However You Cut a Lime, a Star Appears

by Temple Cone

Buffalo surge over the plains at night like foam
At the edge of a wave. Nighthawks boom far above.
By dawn, the grass is scored from a thousand meteors.

St. Luke believed that true faith, like true healing,
Leaves a scar. The word is a cicatrix, torn into being,
The pain that knits itself into a shield against harm.

By now, Ishmael has grown tired of talk about archangels
And the whiteness of hell. Closing his eyes to the wind,
He dreams of a home far beyond the grieving waves.

To forget its past, the soul crosses Lethe before rebirth.
Each one of us was a prizefighter, barmaid, pope, and slave.
Come, take my hand, let’s cross this low stretch of river.

Whales don’t lament the vast latitudes they travel.
Their songs are no more about sorrow than bliss,
But are maps leading the singers across a dark trench.

It’s never clear if we’re going on a journey or into exile.
If there’s an end, it’s hidden as a wound beneath a scar.
If there’s an end, it’s endless as the plains we cross.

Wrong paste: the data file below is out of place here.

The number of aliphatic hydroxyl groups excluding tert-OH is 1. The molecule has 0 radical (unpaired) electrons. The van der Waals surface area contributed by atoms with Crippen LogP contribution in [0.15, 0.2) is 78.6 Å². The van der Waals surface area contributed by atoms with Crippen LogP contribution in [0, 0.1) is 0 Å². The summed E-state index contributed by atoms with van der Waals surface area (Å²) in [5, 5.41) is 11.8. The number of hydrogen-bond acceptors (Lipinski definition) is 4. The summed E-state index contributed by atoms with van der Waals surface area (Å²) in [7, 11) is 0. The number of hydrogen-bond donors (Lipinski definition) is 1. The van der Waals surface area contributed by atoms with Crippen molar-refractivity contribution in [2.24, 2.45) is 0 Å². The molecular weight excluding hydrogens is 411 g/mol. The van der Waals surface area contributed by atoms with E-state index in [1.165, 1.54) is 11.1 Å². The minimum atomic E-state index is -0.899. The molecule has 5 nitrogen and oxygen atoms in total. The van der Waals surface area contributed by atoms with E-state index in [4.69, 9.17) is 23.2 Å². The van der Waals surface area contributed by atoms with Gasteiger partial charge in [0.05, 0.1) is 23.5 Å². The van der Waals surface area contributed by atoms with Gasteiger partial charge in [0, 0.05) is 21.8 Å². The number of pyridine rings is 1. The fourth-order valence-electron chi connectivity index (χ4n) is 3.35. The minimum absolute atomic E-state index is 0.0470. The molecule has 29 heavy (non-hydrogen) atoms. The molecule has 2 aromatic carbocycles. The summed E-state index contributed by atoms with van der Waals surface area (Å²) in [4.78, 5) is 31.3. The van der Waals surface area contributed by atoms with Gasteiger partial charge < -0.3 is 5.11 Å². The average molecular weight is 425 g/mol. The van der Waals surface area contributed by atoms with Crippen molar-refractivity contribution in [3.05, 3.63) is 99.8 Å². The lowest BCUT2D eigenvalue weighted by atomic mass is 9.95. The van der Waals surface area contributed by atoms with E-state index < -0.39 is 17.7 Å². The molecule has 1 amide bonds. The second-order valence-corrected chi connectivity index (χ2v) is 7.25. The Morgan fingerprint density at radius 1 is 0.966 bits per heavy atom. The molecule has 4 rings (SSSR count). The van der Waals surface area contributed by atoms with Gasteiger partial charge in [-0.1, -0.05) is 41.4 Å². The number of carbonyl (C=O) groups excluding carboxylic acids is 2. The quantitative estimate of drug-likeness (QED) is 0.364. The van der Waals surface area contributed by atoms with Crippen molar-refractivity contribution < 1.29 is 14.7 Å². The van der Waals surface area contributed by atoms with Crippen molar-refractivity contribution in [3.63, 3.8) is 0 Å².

Temple Cone is an assistant professor of English at the U.S. Naval Academy. He is the author of five chapbooks of poetry—Eurydice & Orpheus (Finishing Line, forthcoming), Radiolaria (Pudding House, 2007), Quandary Farm (Pudding House, 2007), A Father’s Story (Pudding House, 2007), and Considerations of Earth and Sky (Parallel Press, 2005)—and of two reference works on 20th-Century American poetry and on Walt Whitman. He has received a Maryland State Arts Council Individual Artist Award in Poetry and the John Lehman Award in Poetry from Wisconsin Academy Review, and was an Open Contest Winner in Best New Poets 2005. He lives in Annapolis, Maryland with his wife and daughter.